via Independent UK
The biggest internet revolution for a generation will be unveiled this month with the launch of software that will understand questions and give specific, tailored answers in a way that the web has never managed before.
The new system, Wolfram Alpha, showcased at Harvard University in the US last week, takes the first step towards what many consider to be the internet’s Holy Grail – a global store of information that understands and responds to ordinary language in the same way a person does.
Although the system is still new, it has already produced massive interest and excitement among technology pundits and internet watchers.
Computer experts believe the new search engine will be an evolutionary leap in the development of the internet. Nova Spivack, an internet and computer expert, said that Wolfram Alpha could prove just as important as Google. “It is really impressive and significant,” he wrote. “In fact it may be as important for the web (and the world) as Google, but for a different purpose. Continue reading
Google is in “late stage” talks to acquire microblogging service Twitter, according to a report on Thursday on TechCrunch citing two unnamed sources.
All Things Digital’s Kara Swisher, however, on Friday said the report isn’t true, also citing unnamed sources and saying the companies have only been in product-related discussions. And a TechCrunch update backpedaled a bit, citing another source who said acquisition talks were at a “fairly early stage.”
Twitter lets people post short 140-character messages; people often subscribe to follow the stream of these tweets from acquaintances and, increasingly, companies and celebrities. After an unpleasant rocky period in which the company’s servers frequently were crushed under the strain of the service, Twitter has experienced tremendous growth.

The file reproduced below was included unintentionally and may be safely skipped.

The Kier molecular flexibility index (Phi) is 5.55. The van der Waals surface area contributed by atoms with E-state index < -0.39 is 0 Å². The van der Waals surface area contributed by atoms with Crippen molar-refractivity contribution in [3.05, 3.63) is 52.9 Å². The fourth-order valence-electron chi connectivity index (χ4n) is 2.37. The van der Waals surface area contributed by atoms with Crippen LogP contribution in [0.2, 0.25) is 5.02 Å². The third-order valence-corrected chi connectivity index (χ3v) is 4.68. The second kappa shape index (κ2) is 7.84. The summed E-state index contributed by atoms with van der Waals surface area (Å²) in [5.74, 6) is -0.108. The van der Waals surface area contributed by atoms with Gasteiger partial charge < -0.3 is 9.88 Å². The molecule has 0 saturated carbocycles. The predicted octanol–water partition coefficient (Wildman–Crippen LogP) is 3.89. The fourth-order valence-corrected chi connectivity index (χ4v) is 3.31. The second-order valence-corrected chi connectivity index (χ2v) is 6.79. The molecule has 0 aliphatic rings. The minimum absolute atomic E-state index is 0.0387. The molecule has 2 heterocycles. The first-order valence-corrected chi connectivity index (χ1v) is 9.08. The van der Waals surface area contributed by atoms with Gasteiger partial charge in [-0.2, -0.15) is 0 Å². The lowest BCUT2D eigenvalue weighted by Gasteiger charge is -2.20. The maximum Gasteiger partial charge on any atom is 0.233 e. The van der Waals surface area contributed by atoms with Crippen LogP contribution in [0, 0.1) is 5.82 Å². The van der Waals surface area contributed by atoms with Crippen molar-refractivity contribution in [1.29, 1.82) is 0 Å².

Google’s origins, core technology, and profits come from search, but Twitter would fit in neatly with the company’s somewhat lackluster attempt to become more of a social hub too. Facebook, which attempted to acquire Twitter in 2008, is the exemplar of just how rich a medium the Internet can become for social interactions. Social sites, though, have had a hard time showing they can mean revenue and profits as well. Continue reading
A new search engine is aiming to snag some of Google’s coveted clientele, the much sought after black demographic. RushmoreDrive.com is a new search engine service geared toward but not specific to black audiences. They are offering a more thorough search experience that will uncover news, images, video and blogs as opposed to Google’s engines which only focus on news.
Even though there have been other black-specific search engines (blackseek.com, blackfind.com and blackportal.com) this venture is funded by InterActive Corp. (IAC) headed by Barry Diller, who’s pockets are as deep as a rabbit hole. Investment figures aren’t available at presstime but analyst are sure IAC spared no expense. There are features exclusive to this site that make it fair a little better than a regular search engine. News, job searches and social networking are all synthesized into the search portal. Networking along lines of church affiliations, fraternal/sorority membership and social groupings will be available. This race specific or case specific pilot search engine will supply IAC with the analytical info that they need to duplicate “identity” search engines for other “groups.”
“It’s not just a black search engine and it’s not just a black technology. It’s where vertical meets search and creates this new thing,” Johnny Taylor, president of Black Web Enterprise says. “Identity search is going to be the way to go.”
It sounds like black is, well, the new black.
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